Membrane 10 then passes through optional drying station 31, in which evacuation is provided to boil off the liquid detector fluid and thus dry the membrane. Evacuation port 31a is shown for connection to a conventional vacuum pump. If desired, heating coils can also be provided to hasten the removal of all membrane-compatible liquid prior to completion of the process. Frequently, however, halofluorocarbon liquids of about two carbon atoms per molecule are sufficiently volatile so that no drying station 31 is necessary.
Following this, membrane 10 passes across repair station 32 which comprises a table or other horizontal surface, where the membrane is visually inspected. In the preferred embodiment, thin, porous polytetrafluoroethylene or polypropylene membranes are sufficiently translucent so that the purple mark produced by diazo paper in the presence of ammonia is visible through the membrane 10. Accordingly, the operator applies a sealing compound such as silicone rubber room temperature vulcanizing sealant, whenever a purple mark is visually seen as membrane 10 passes across table 32. Accordingly, the pin holes are sealed.
Membrane 10 and strip 22 are then passed through nip roller 34, and the two strips are separated, strip 22 passing to storage roller 36, and membrane 10 passing through tensioning roller assembly 38, and ultimately about alignment roller 40 to storage roller 42.
Pin hole testing station 28, and other features of the apparatus of this invention, may be constructed in a manner similar to that disclosed in U.S. Pat. No. 3,811,317. The testing station shown in detail in FIG. 2 is essentially similar to the testing station disclosed in that patent.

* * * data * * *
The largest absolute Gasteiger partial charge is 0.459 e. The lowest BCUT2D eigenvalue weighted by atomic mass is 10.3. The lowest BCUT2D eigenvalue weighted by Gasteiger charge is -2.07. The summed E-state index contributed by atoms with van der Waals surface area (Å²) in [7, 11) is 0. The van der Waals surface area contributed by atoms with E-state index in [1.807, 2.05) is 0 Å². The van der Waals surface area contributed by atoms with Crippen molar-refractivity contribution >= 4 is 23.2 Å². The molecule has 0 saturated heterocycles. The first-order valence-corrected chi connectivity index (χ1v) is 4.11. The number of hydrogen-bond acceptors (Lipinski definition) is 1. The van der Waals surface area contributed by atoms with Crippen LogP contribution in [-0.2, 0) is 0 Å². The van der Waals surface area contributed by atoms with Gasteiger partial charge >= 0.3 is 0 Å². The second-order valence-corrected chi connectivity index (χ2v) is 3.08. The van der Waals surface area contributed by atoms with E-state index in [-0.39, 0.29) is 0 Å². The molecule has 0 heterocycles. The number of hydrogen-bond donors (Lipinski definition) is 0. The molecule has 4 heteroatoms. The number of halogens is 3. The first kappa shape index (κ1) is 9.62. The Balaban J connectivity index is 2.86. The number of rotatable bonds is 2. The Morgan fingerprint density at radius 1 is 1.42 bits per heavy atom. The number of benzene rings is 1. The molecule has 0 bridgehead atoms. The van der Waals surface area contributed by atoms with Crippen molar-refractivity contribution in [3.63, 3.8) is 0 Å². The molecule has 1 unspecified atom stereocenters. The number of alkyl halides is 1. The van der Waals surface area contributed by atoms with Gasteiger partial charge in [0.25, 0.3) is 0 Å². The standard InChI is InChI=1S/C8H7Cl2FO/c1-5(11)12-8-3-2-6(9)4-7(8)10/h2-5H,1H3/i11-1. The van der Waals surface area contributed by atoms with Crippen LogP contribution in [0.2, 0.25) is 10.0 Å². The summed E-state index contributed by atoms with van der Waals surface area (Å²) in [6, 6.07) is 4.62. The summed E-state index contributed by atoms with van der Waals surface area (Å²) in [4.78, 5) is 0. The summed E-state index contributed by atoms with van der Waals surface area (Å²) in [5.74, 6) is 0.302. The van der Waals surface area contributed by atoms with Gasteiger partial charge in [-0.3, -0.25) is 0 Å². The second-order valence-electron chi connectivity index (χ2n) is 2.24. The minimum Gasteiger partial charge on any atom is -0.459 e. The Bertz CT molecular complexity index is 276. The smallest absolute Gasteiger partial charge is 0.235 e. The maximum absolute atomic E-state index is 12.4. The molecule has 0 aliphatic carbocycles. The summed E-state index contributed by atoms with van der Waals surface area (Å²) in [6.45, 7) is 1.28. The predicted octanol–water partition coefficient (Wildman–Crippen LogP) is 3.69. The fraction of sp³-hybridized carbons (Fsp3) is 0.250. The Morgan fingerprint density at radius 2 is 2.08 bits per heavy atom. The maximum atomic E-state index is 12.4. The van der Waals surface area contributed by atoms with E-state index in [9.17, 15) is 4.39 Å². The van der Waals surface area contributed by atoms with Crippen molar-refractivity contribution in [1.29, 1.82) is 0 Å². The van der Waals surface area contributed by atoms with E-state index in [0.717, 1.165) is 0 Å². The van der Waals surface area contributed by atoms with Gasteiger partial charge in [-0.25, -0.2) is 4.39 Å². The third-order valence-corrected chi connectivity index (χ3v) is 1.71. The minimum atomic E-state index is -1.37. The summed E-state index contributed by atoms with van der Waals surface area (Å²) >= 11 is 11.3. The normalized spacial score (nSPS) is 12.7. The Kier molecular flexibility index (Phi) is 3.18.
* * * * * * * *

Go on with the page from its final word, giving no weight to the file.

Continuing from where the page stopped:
Referring in greater detail to FIG. 2, testing station 28 comprises a compartmented test head 44 having a horizontal slit 46, defined between an upper supply chamber 48 and a lower vacuum chamber 50. An exhaust stub 52 is shown associated with the supply chamber 48 to produce an air sweeping flow on the downstream extremity of the vacuum slit so that ambient air flows continuously over the membrane surface to sweep it free of any excess ammonia.
As described in U.S. Pat. No. 3,811,317, distribution tube 52 has a uniformly-spaced set of holes 54 opening toward the membrane, located adjacent the upstream extremity of vacuum slit 46 that divides the test head. Distribution tube 52 is embedded within a foam rubber block 56, which is soft enough to accommodate contact without damage to the membrane. The foam block ensures uniform application of the ammonia to the membrane, and is provided with covering walls 58 on its side, top and ends, positioned to substantially impede entry of air at the upstream region of the vacuum slit.
Vacuum draw off stub 60 is provided for application of the vacuum to chamber 50. Grill work 62 spans substantially the entire width of chamber 50 to serve as a support for drive belt 64, which may be constructed in the manner described in the aforesaid patent.
Accordingly, control of the amount of air drawn off through stub 60 causes a variation in the pressure differential between chambers 48 and 50. This in turn affects the size of the pin holes 30 detected in membrane 10. Accordingly, the minimum size of pin holes detected by the apparatus of this invention can be adjusted as desired by the user.